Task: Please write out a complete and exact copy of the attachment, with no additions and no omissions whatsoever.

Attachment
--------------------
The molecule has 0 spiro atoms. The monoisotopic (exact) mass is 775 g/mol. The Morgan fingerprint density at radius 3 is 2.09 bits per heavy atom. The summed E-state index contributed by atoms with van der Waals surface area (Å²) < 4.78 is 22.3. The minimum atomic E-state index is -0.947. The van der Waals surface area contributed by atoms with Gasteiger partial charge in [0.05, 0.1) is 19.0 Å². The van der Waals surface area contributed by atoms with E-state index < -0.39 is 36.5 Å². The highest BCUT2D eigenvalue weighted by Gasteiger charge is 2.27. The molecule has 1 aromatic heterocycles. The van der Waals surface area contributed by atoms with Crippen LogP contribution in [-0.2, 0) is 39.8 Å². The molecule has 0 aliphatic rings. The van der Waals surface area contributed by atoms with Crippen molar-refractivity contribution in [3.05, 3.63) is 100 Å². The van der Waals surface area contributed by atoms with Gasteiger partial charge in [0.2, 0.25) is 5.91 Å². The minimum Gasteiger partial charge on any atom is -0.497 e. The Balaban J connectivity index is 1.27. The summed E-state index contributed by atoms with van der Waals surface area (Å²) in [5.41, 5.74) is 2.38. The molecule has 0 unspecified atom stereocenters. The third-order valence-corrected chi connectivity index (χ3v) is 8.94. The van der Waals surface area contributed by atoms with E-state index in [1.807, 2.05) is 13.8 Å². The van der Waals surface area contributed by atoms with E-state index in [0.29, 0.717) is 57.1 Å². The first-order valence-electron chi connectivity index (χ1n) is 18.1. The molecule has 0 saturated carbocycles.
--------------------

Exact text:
The molecule has 0 spiro atoms. The monoisotopic (exact) mass is 775 g/mol. The Morgan fingerprint density at radius 3 is 2.09 bits per heavy atom. The summed E-state index contributed by atoms with van der Waals surface area (Å²) < 4.78 is 22.3. The minimum atomic E-state index is -0.947. The van der Waals surface area contributed by atoms with Gasteiger partial charge in [0.05, 0.1) is 19.0 Å². The van der Waals surface area contributed by atoms with E-state index < -0.39 is 36.5 Å². The highest BCUT2D eigenvalue weighted by Gasteiger charge is 2.27. The molecule has 1 aromatic heterocycles. The van der Waals surface area contributed by atoms with Crippen LogP contribution in [-0.2, 0) is 39.8 Å². The molecule has 0 aliphatic rings. The van der Waals surface area contributed by atoms with Crippen molar-refractivity contribution in [3.05, 3.63) is 100 Å². The van der Waals surface area contributed by atoms with Gasteiger partial charge in [0.2, 0.25) is 5.91 Å². The minimum Gasteiger partial charge on any atom is -0.497 e. The Balaban J connectivity index is 1.27. The summed E-state index contributed by atoms with van der Waals surface area (Å²) in [5.41, 5.74) is 2.38. The molecule has 0 unspecified atom stereocenters. The third-order valence-corrected chi connectivity index (χ3v) is 8.94. The van der Waals surface area contributed by atoms with E-state index in [1.807, 2.05) is 13.8 Å². The van der Waals surface area contributed by atoms with E-state index in [0.29, 0.717) is 57.1 Å². The first-order valence-electron chi connectivity index (χ1n) is 18.1. The molecule has 0 saturated carbocycles.